STARTLING revelations that the writing partner of Lowton author Peter Hough had once been a man will not affect their working relationship.

And Peter of Silsden Avenue told The Journal that he had known about the sex-change operation of Jenny Randles, with whom he co-wrote the hit TV series 'Strange But True', for two years.

A weekend nationaL newspaper revealed how Randles, who is one of the world's top experts of the paranormal, including UFO's, had been born a boy and given the name Christopher Paul. She had first broken the news to TV presenter Michael Aspel and her close friend, and TV host Eamonn Holmes.

Peter, 42, who started working with Randles nine years ago, said: "Jenny and I have always had a totally professional writing partnership but we have also been pals as well. I have known about her sex-change since before it appeared in the press two years earlier. It came to light then because of professional jealousy, and because someone told the papers who checked Jenny's background, including getting hold of a copy of her birth certificate.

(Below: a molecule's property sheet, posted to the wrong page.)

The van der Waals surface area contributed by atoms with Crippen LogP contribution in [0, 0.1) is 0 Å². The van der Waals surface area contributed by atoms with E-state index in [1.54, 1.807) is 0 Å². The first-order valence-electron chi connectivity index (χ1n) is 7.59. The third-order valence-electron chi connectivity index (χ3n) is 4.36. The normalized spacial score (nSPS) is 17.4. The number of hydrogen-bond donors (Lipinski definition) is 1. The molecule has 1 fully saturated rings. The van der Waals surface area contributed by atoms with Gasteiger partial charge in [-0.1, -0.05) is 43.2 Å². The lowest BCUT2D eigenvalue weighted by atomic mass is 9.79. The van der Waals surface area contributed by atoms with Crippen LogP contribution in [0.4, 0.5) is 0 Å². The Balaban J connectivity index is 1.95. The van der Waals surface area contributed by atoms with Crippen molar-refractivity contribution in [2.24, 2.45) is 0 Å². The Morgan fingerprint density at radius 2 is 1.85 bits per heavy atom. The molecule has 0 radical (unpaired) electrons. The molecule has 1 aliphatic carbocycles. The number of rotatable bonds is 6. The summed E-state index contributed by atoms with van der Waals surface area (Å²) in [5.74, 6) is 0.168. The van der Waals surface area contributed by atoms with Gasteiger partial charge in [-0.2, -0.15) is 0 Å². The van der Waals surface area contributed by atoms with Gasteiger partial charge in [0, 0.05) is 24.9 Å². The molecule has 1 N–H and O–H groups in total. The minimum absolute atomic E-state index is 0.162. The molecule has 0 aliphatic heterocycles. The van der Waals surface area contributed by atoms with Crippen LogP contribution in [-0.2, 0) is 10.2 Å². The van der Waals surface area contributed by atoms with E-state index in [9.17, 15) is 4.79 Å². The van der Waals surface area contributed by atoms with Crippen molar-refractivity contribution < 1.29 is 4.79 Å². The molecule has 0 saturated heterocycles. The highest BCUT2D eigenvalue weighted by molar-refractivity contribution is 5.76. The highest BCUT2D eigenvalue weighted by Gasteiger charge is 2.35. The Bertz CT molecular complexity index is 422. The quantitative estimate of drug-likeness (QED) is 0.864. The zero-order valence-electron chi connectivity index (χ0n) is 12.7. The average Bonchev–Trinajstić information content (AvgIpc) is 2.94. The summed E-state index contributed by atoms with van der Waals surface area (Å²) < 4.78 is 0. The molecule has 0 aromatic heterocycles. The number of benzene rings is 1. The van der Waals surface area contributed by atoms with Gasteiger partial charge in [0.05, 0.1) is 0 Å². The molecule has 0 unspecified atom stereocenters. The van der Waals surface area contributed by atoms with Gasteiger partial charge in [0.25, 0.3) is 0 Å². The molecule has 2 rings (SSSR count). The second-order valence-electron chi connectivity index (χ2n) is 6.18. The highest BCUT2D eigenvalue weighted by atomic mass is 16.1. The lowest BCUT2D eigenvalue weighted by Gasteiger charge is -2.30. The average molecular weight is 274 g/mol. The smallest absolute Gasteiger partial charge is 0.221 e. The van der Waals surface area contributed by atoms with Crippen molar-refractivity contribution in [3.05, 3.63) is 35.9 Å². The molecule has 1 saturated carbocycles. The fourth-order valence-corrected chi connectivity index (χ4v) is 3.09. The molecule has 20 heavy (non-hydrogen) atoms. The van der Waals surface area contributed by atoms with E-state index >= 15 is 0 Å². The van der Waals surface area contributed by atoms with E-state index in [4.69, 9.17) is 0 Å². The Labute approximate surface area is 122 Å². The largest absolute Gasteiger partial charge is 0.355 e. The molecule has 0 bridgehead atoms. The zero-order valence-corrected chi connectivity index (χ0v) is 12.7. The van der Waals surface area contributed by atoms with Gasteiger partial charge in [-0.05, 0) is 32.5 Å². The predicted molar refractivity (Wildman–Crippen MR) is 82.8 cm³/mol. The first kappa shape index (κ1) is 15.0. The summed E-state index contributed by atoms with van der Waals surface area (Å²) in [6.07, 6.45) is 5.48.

"The fact that she had an operation doesn't change the person, and you would have to be something less than a person to change your attitude to someone with whom you have always had a good personal and professional relationship.

"I have always thought of Jenny as a 'mate' and a colleague and I have sympathised with the fact that from the age of five she knew she was trapped in the wrong body, and any liberal minded person will respect this as well as admiring her strength to speak out.

"My wife Valerie and I realise there is a lot of professional jealousy about and this is one reason why this story has reared its head again."

Peter, who is standing for the Liberal Democrats in the council elections, has just finished writing another book with Jenny - 'Postcards from Heaven'.

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